Acne Treatment: Blue Light Therapy Benefits
Blue light therapy technology, is an additional option for the treatment of acne. Research has shown in-office and at-home systems produce positive results.1-5
“Blue light therapy effectively helps alleviate this common skin condition affecting 50 million Americans and 94 percent of all females, according to Judith Hellman, MD, a board-certified dermatologist, in practice in New York City.
Dr. Hellman, who practices medical dermatology and specializes in dermatological surgery, laser surgery and anti-aging skin treatments, explains how the blue light treatment system works for acne, its uses and her clinical experience with the technology.
Q: How does blue light technology work?
A: Blue light kills the acne-causing bacteria known as Propionibacterium acnes, or P acnes, which can cause inflammation. P acnes is sensitive to blue light. Using the blue light, eliminates the bacteria found in the oil glands in the skin. The added presence of infrared light (heat) in the home device causes the oil glands to shrink in size. The result is less oil in the skin and less bacteria, leading to the resolution of acne in the treated areas.
Q: Why is it effective?
A: Eliminating the bacteria from the skin with help from blue light decreases the inflammation associated with red pimples (papules) seen in acne. After a number of treatments, the blemishes disappear and skin regains its normal appearance.
Q: Which of your patients would you recommend this to?
A: I recommend the blue light treatment to my acne patients with red pimples (inflammatory acne). In my clinical trial with an at-home use blue light (Silk’n Blue, Home Skinovations Inc.), my patients had good results treating not only mild, but moderate and even severe, cystic or scarring acne. The device features blue light pulses that destroy bacteria within follicles and pores beneath the skin’s surface, treating mild to moderate acne and helping to achieve bright, clear skin in the comfort of the patients’ own home. Continued usage resulted in a significant improvement for all types of inflammatory acne. All patients with concerns over unwanted acne are candidates for treatment, regardless of their skin tone or severity of acne. I do not recommend this treatment to patients who are on Accutane (an oral medication), but blue light is an alternative for those who wish to avoid prescription medication.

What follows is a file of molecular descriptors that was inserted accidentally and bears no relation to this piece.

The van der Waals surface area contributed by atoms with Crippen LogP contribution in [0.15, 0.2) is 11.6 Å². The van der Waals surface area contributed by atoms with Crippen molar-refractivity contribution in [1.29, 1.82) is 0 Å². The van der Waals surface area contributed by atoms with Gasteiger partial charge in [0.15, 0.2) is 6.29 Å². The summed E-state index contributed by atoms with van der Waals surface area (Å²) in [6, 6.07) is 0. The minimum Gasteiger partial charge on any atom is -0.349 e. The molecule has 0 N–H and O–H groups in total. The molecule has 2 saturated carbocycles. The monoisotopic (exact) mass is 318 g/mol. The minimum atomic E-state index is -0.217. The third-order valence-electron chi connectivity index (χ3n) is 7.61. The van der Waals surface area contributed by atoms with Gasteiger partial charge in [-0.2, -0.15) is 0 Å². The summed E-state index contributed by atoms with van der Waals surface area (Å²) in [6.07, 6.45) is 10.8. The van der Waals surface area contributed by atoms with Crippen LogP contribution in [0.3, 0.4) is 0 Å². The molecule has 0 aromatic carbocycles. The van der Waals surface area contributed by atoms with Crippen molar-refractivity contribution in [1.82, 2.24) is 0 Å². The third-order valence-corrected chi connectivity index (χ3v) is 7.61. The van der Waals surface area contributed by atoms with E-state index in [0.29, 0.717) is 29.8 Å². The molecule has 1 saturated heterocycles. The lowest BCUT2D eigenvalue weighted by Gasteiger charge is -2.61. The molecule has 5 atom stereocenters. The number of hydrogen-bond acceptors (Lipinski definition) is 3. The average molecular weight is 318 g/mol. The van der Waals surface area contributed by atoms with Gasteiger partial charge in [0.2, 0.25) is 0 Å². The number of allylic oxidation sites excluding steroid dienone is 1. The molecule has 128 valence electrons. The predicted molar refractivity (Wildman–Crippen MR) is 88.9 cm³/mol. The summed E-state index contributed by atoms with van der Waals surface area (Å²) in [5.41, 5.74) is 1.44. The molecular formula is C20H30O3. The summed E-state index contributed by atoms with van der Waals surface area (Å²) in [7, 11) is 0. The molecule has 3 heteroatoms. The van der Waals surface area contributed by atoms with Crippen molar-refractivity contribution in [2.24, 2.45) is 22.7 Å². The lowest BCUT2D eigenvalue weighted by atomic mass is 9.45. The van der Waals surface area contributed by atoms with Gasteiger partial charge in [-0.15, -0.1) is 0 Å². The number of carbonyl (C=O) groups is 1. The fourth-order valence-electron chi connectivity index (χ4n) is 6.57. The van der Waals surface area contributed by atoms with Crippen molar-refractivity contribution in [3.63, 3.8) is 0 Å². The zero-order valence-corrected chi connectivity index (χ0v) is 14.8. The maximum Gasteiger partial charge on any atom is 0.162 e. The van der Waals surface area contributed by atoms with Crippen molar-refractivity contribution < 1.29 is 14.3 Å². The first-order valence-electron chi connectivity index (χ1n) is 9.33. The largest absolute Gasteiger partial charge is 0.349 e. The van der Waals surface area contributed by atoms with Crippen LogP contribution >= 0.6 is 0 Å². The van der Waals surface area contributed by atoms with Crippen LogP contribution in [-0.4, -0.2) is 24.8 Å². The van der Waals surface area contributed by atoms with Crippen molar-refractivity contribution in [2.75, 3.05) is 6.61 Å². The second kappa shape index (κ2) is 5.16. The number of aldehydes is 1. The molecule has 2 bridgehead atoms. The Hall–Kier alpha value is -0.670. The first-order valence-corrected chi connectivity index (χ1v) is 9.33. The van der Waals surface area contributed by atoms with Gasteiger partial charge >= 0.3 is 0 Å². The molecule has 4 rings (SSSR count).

Q: What in-office procedures use blue light therapy?
A: Blue LED technologies have been used in medical acne treatments for many years. Often they are utilized in photodynamic therapy, where a chemical is applied to enhance the effect on the skin. These treatments result in redness and flaking for several days. Both blue light in-office and at-home are FDA cleared, since they use the same acne-fighting light wavelengths and are safe to use.
Q: What are the benefits of in-office blue light treatments?
A: In-office treatments are more aggressive, and due to the size of the technology used, can treat larger areas in a shorter time. Patients who undergo in-office treatment benefit from maintenance with the home product, to keep the bacteria from recurring and the acne from flaring up.
Q: What are the benefits of at-home blue light treatments?
A: Home devices can be used at the convenience of the patient, any time of the day or night and lead to similar improvements. The incredible advancements in at-home tools allow for consumers to achieve efficacy on their own schedule.
Q: What results have your patients experienced using blue light therapy?
A: My patients have experienced a significant decrease in the number of acne lesions, both pimples and cysts, with the home device. Not only have they achieved better skin, there also has been a significant improvement in their self-confidence. Because most sufferers are young, the success of the treatment and reduction of their acne also helped their social life and interactions with others, both in a personal and a professional setting. I consider this a very big treatment success beyond just improving the condition itself. n
Disclosure: Dr. Hellman reports no relevant financial relationships.
1. Wheeland RG, Dhawan S. Evaluation of self-treatment of mild-to-moderate facial acne with a blue light treatment system. J Drugs Dermatol. 2011;10(6):596-602.
2. Kim RH, Armstrong AW. Current state of acne treatment: highlighting lasers, photodynamic therapy, and chemical peels. Dermatol Online J. 2011;17(3):2.
3. Gold MH, Sensing W, Biron JA. Clinical efficacy of home-use blue-light therapy for mild-to moderate acne. J Cosmet Laser Ther. 2011;13(6):308-314.
4. Choi MS, Yun SJ, Beom HJ, Park HR, Lee JB. Comparative study of the bactericidal effects of 5-aminolevulinic acid with blue and red light on Propionibacterium acnes. J Dermatol. 2011;38(7):661-666.
5. Gold MH, Andriessen A, Biron J, Andriessen H. Clinical efficacy of self-applied blue light therapy for mild-to-moderate facial acne. J Clin Aesthet Dermatol. 2009;2(3):44-50.